The opinion of the court was delivered by: FRANKEL
On June 16, 1967, petitioner shot and killed Michael Descartes. The next day he left for California (and then Mexico), and he did not return to New York until some months later.
On July 24, 1967, petitioner was indicted by a New York County grand jury for first-degree murder. A federal arrest warrant was issued for him on December 1, 1967, for unlawful flight to avoid prosecution for murder.
On April 18, 1968, in Queens County, New York, petitioner was arrested by FBI Agent Donald E. Bullard pursuant to the federal warrant. He was warned of his rights under Miranda v. Arizona, 384 U.S. 436, 86 S. Ct. 1602, 16 L. Ed. 2d 694 (1966), and was taken to FBI headquarters in Manhattan. At FBI headquarters, he was given a form enumerating the Miranda rights and announcing a waiver of them. He read it, said he understood, and signed it. He agreed then to give an oral account of the killing, and he did so, but he refused thereafter to sign a written statement.
Lopez did not know at the time that he had already been indicted. He evidently assumed, or hoped, that he would be charged with no more than manslaughter. Agent Bullard, knowing of the outstanding indictment for first-degree murder, did not report this information to petitioner.
Lopez agreed to give a statement to the federal agents. He stated that he had been going with Nancy Soba but they had fought and parted. On the night of the shooting, Lopez went to an "after hours" club at the Shelton Towers Hotel. He stated that he knew that Nancy Soba often went there but that he did not know she would be there that night. Miss Soba was there, and Lopez was conversing with her when Descartes came up to them and started an argument. Fearing that Descartes was going to attack him, Lopez drew his gun and hit Descartes on the head with it. Lopez stated that Descartes then reached for his pocket and, thinking he was going for his gun, Lopez shot him. He then ran downstairs and went to his apartment, where he took the gun apart. The next day, according to the statement reported by Agent Bullard, Lopez drove to the Triborough Bridge and threw pieces of the gun into the water. Later that morning, Lopez said, he left for California accompanied by Carmen Virruet, with whom he had been living for some months.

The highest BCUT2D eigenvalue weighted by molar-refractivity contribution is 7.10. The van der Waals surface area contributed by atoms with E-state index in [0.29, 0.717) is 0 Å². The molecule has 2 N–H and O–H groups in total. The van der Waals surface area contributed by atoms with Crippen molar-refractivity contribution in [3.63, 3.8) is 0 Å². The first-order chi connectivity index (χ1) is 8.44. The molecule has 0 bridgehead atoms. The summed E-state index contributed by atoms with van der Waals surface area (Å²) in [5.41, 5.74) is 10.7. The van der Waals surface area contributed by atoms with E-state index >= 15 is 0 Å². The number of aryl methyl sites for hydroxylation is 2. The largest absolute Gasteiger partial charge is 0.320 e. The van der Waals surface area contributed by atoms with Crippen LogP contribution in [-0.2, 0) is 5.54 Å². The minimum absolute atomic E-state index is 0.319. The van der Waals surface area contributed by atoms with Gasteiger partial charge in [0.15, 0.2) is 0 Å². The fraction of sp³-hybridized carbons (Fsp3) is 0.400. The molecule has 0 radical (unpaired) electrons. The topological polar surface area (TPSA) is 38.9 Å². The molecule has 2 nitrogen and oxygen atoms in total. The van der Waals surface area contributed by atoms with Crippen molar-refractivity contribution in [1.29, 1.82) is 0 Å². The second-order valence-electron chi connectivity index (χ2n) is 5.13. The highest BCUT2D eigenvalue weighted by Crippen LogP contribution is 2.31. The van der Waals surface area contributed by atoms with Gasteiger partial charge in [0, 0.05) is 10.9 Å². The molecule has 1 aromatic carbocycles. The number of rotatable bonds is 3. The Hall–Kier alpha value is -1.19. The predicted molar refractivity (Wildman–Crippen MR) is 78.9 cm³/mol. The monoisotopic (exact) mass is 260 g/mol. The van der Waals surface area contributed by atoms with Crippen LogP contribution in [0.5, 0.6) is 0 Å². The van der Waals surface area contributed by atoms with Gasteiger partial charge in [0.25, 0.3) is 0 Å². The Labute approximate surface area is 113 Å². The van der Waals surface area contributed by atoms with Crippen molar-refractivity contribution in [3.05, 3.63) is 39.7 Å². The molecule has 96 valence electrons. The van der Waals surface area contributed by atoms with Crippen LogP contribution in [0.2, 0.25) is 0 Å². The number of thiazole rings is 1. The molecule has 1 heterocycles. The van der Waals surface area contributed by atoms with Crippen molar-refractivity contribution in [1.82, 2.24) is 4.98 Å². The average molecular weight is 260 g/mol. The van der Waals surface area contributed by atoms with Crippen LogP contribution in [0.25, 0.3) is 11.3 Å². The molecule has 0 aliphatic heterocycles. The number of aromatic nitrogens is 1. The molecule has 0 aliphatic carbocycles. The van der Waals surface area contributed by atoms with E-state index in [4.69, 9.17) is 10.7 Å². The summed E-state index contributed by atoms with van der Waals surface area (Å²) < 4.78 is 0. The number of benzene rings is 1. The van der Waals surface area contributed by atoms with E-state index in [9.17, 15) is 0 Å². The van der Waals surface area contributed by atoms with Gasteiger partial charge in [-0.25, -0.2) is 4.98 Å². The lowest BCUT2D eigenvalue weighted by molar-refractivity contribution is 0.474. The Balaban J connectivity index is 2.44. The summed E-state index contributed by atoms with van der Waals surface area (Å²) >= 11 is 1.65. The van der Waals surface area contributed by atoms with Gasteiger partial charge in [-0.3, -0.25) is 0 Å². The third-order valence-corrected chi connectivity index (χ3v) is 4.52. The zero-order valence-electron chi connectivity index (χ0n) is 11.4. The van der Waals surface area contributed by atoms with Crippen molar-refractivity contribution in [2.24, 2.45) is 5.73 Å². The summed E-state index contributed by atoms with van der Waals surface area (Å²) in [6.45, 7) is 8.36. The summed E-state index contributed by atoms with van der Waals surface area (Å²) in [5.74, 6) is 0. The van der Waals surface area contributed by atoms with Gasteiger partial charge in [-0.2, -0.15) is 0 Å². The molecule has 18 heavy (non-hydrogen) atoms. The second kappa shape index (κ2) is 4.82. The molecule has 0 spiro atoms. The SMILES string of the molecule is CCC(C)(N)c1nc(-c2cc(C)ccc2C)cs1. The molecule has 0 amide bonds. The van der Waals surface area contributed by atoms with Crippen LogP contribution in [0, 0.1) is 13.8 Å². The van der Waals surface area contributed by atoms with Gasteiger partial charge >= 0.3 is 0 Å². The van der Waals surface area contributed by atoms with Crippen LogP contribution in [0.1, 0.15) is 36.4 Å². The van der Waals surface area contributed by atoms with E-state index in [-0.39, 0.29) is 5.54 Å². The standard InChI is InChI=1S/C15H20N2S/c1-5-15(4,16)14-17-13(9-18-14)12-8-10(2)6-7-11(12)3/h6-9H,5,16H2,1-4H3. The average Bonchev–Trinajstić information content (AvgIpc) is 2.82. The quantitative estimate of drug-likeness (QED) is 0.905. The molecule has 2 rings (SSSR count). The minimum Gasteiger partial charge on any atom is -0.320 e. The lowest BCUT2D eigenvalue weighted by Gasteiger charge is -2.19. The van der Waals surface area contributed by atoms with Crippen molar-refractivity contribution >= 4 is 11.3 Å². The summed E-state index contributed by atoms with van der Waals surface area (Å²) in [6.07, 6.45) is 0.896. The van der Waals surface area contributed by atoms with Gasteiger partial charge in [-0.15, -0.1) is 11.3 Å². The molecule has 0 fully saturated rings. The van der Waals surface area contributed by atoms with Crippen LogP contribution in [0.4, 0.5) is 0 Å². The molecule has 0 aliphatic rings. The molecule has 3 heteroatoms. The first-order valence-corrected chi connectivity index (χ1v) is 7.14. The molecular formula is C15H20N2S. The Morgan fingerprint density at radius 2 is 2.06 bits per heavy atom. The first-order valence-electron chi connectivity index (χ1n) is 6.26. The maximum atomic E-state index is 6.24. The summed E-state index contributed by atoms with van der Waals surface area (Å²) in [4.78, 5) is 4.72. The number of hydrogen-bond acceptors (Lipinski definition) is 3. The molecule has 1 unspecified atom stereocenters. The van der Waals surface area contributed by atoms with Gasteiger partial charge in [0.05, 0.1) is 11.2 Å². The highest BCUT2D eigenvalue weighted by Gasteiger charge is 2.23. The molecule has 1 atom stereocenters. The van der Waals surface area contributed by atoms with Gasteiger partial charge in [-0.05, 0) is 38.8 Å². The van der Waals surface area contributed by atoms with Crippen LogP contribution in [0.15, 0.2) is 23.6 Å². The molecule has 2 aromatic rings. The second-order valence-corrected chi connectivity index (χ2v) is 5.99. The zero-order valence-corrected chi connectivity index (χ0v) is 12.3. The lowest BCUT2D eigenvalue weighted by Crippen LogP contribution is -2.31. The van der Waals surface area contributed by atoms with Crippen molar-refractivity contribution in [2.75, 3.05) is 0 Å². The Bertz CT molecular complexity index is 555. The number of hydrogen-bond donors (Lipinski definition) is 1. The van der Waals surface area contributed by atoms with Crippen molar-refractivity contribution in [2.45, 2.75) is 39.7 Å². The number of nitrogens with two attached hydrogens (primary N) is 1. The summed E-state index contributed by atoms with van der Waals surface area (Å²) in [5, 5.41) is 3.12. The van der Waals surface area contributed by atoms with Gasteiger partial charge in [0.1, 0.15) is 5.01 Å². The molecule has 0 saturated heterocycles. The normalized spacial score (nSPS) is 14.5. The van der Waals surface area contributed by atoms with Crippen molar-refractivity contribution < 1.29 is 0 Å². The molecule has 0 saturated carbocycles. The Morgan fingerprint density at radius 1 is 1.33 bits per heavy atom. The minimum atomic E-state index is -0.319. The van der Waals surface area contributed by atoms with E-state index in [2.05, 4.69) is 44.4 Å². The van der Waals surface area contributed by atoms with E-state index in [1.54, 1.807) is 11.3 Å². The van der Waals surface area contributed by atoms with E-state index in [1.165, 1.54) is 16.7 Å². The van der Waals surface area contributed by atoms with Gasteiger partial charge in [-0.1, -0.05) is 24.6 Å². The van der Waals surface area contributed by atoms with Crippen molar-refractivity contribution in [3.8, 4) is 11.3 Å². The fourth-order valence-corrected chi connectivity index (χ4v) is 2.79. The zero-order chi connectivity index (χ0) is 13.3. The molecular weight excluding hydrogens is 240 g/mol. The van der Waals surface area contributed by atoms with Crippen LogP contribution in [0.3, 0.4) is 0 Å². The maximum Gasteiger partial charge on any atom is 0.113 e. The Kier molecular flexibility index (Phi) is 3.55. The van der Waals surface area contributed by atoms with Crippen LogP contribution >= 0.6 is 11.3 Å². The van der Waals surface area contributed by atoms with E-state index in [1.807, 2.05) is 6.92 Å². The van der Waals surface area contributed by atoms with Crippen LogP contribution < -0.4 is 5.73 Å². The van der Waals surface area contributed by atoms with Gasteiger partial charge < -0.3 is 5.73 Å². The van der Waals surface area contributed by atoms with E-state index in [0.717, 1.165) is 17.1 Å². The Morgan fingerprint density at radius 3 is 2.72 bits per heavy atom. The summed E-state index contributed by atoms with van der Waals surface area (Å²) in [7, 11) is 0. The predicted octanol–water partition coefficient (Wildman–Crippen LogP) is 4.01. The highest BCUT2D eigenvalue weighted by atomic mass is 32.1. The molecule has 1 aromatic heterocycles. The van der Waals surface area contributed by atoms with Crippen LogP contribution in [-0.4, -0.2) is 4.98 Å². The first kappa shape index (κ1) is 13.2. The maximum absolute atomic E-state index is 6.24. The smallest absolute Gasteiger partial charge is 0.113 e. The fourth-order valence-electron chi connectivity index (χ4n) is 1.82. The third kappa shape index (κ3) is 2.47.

Lopez was then brought to this courthouse and taken before a commissioner. The commissioner dismissed the federal charge and turned him over to the state authorities. He was brought to the office of an assistant district attorney, who informed him that he had been indicted for first-degree murder. Lopez exhibited shock upon hearing this, saying he had thought the charge would be manslaughter. He was then given his Miranda warnings once more, and he again said that he would make an oral statement but not a written one.
Following a pretrial evidentiary hearing on the admissibility of petitioner's statements, Supreme Court Justice Joseph A. Martinis held that the statement to FBI Agent Bullard was admissible because "the defendant intelligently understood the warnings and knowingly expressed this waiver of his constitutional rights." He held inadmissible the statement made to the assistant district attorney, ruling that "defendant intelligently understood the warnings but did not meaningfully and expressly waive his rights."